What are the quarantine options for someone returning to RI after traveling to a US state where > 5% of COVID tests are positive? (click for list of states)

•Quarantine for 14 days and self-monitor for symptoms

•As an exception, you may provide proof of a negative result from a COVID-19 test taken within 72 hours prior to your arrival

•Travelers who receive a COVID-19 test during their quarantine period in RI and get a negative result (antigen or PCR) can stop quarantining

•However, they still need to self-monitor for symptoms for 14 days, wear a mask while near people who they don’t live, and follow physical distancing guidelines

 

•The preferred method is to quarantine for 14 days after returning to RI from travel to a US state where > 5% of COVID tests are positive

•COVID-19 can develop any time between 2-14 days after exposure

•A single negative test only indicates that you are negative at that point in time, but you could become infectious any time through day 14

Quarantining for 14 days before returning to school is the best way to reduce the chance of exposing the school community to COVID-19
 

A family went from their home in RI to their home in a high incidence state for the long weekend. They did not go out anywhere or see anyone while in the high incidence state. Do they have to quarantine?

•No, since they went from house to house and had no exposure to people or places in the high incidence state, they do not need to follow quarantine guidance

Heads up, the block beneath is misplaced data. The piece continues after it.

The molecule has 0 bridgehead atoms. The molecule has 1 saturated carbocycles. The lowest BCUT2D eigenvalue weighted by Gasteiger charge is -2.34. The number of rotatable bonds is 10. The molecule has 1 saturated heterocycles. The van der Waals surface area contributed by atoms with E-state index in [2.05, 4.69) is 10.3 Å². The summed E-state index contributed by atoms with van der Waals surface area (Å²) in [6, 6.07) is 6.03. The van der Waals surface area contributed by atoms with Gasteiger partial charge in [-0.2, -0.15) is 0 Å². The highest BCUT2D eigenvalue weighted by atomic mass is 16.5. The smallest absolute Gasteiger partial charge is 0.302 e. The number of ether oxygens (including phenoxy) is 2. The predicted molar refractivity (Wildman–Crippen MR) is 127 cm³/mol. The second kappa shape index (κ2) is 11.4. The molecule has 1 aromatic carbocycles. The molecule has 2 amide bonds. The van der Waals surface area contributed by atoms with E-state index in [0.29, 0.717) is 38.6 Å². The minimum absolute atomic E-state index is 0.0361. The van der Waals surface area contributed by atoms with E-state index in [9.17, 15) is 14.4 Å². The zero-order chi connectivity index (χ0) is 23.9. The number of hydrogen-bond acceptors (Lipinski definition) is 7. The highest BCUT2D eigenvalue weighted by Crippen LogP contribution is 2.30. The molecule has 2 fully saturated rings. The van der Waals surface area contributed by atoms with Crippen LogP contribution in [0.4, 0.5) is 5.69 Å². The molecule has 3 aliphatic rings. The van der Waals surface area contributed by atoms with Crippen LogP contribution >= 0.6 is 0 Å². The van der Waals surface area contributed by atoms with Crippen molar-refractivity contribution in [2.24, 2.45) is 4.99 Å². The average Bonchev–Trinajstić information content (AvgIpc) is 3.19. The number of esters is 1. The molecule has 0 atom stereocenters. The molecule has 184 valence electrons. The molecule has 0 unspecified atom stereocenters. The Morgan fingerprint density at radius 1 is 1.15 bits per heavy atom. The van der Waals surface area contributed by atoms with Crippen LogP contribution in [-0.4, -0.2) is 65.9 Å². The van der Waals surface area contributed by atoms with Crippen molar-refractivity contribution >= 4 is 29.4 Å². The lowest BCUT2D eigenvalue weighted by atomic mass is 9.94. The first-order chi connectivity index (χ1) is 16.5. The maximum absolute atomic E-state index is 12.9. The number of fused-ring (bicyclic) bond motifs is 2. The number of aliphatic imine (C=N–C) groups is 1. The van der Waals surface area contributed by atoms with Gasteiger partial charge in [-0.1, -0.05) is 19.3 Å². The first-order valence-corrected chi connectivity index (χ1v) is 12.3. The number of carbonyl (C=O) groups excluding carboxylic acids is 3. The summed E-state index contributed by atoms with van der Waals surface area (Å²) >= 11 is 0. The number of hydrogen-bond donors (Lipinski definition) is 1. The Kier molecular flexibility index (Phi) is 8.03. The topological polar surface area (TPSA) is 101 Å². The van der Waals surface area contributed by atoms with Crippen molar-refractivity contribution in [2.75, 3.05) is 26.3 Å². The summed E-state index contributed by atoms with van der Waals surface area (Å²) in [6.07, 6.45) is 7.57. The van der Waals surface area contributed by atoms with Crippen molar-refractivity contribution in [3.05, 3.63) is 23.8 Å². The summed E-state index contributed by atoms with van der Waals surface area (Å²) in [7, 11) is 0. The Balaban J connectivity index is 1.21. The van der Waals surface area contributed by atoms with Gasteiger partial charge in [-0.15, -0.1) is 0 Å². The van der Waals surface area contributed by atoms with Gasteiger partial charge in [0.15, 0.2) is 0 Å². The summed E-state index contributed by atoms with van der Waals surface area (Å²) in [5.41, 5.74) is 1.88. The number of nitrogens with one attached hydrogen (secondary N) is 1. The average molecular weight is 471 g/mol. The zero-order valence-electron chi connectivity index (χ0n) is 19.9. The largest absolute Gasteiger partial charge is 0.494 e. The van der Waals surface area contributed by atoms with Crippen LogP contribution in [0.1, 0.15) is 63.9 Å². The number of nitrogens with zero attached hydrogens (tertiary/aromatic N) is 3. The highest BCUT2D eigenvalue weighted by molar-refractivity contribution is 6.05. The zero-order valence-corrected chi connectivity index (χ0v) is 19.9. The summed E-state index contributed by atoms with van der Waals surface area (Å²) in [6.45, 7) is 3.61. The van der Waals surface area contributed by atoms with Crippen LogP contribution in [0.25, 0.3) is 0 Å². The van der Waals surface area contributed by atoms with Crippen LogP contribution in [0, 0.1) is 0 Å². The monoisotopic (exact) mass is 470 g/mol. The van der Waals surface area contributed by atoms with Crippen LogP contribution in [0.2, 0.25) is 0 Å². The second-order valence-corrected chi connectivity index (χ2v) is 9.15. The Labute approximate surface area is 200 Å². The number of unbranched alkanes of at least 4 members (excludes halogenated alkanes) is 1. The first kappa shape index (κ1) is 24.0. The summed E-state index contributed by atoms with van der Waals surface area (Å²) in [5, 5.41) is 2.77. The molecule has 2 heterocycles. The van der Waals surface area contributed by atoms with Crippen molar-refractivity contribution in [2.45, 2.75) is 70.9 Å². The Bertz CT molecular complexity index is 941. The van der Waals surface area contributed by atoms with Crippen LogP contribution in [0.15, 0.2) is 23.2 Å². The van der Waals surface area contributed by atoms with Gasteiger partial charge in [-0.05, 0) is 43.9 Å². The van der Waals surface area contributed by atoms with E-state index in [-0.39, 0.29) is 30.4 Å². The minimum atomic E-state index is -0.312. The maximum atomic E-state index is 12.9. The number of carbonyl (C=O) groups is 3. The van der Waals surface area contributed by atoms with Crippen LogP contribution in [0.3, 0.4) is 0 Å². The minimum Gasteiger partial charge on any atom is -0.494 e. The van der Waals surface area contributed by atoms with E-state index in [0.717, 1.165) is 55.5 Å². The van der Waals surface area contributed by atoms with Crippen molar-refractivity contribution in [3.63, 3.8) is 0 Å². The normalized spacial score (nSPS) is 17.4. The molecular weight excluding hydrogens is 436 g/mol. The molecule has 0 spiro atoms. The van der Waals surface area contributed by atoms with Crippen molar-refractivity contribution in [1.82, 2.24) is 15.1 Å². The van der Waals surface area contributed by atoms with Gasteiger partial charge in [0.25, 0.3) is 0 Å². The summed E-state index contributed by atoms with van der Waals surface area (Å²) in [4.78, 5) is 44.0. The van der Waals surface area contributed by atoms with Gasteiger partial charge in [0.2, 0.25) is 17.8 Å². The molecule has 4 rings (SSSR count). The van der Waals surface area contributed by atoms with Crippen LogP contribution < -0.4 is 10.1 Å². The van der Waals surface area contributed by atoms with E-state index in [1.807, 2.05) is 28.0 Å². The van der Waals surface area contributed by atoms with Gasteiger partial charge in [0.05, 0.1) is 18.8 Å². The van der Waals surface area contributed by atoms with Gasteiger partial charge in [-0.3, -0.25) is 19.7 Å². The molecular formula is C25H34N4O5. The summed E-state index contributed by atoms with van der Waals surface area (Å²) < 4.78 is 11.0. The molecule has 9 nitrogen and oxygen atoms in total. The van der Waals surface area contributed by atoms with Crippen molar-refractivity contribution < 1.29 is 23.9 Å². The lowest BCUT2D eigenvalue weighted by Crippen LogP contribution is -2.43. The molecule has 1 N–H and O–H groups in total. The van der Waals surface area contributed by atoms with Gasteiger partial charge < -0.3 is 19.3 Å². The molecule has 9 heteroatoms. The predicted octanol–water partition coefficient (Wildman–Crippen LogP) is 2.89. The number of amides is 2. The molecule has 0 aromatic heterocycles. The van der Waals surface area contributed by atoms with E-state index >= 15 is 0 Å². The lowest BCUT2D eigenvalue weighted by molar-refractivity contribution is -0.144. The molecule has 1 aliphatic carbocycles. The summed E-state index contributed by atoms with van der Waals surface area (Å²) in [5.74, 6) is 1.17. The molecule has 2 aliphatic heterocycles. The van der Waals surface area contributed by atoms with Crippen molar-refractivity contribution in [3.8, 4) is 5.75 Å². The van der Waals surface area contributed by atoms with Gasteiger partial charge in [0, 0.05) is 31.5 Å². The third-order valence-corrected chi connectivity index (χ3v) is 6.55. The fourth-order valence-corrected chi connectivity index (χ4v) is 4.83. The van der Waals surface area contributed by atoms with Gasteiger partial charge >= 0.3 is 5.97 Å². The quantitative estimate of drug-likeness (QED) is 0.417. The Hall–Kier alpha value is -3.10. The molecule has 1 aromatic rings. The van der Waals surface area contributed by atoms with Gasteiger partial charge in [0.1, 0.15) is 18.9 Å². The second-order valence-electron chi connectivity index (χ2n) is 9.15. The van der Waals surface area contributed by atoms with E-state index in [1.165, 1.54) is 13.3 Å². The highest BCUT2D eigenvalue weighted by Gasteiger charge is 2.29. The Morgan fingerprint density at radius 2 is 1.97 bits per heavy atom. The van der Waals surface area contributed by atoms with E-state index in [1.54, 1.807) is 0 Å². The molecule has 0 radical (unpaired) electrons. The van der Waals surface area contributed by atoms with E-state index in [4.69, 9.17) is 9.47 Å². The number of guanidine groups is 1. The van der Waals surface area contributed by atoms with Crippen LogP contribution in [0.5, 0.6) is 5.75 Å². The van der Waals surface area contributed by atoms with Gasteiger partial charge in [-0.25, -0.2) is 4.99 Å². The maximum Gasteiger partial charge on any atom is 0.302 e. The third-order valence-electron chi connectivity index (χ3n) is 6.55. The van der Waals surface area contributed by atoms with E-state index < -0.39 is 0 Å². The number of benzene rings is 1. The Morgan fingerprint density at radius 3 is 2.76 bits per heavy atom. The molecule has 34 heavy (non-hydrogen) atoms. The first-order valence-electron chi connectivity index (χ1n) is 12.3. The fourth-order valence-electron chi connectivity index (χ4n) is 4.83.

A family went from their home in RI to their home in a high incidence state for the long weekend. They went skiing while in high incidence state. Do they have to quarantine?

•Yes, since they went skiing and had potential exposures while at the ski resort
they do need to follow the quarantine guidance

A family went to a high incidence state for the weekend. When they went last week, the state was NOT on the list of states with greater than 5% positivity. Today the list was updated and now that state is on the list. Does this family need to quarantine?

 

•No, since the state was not on the list when they went to that state nor while they were there, then they do no need to quarantine.

 

Good News!

The School has received a grant for $16,340 to buy equipment to make a " Makerspace". A Makerspace is a shared space designed to give students access to cutting edge technology in order to design and build projects. These spaces promote important 21st century learning and are also known as Creation Stations, Tech Spaces, or STEAM labs. Skills developed in these spaces can help our Island school produce the workers of the future.

 

An excerpt from our grant application.... ".....the Block island School is a valuable community resource. We have produced doctor’s, engineers, teachers and artists. However, in this day and age when a college degree is seen as the Holy Grail of education, we are overlooking the less traditional student. Those whose path may not involve a four-year college degree. Concurrently, we are seeing our Island plumbers, and electricians, and carpenters retire without a new generation of replacements. Our Island-born skilled labor force is disappearing, causing a reliance on mainland workers. In order to fulfill the promise of education, we need to grow students to be prepared for our island's future, whether they choose college or not. Makerspaces foster such a preparation of the workforce of the future."